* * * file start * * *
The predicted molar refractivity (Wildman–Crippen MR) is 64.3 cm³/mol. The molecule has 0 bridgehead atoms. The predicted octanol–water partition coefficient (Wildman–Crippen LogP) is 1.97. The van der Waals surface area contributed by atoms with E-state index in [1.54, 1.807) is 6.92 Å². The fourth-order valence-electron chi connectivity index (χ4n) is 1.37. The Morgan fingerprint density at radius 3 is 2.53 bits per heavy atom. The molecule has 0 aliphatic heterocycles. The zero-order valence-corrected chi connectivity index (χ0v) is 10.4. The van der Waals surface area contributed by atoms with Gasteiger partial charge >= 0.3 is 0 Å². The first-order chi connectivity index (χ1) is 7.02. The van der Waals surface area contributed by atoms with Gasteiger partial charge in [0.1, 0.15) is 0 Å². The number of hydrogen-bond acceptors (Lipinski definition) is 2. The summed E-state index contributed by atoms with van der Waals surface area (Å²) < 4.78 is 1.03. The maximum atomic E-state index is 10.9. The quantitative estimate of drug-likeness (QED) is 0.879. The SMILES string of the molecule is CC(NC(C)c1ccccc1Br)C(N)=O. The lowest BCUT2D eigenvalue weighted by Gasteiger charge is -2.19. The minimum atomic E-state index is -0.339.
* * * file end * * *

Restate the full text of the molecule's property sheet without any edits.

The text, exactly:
The predicted molar refractivity (Wildman–Crippen MR) is 64.3 cm³/mol. The molecule has 0 bridgehead atoms. The predicted octanol–water partition coefficient (Wildman–Crippen LogP) is 1.97. The van der Waals surface area contributed by atoms with E-state index in [1.54, 1.807) is 6.92 Å². The fourth-order valence-electron chi connectivity index (χ4n) is 1.37. The Morgan fingerprint density at radius 3 is 2.53 bits per heavy atom. The molecule has 0 aliphatic heterocycles. The zero-order valence-corrected chi connectivity index (χ0v) is 10.4. The van der Waals surface area contributed by atoms with Gasteiger partial charge >= 0.3 is 0 Å². The first-order chi connectivity index (χ1) is 7.02. The van der Waals surface area contributed by atoms with Gasteiger partial charge in [0.1, 0.15) is 0 Å². The number of hydrogen-bond acceptors (Lipinski definition) is 2. The summed E-state index contributed by atoms with van der Waals surface area (Å²) < 4.78 is 1.03. The maximum atomic E-state index is 10.9. The quantitative estimate of drug-likeness (QED) is 0.879. The SMILES string of the molecule is CC(NC(C)c1ccccc1Br)C(N)=O. The lowest BCUT2D eigenvalue weighted by Gasteiger charge is -2.19. The minimum atomic E-state index is -0.339.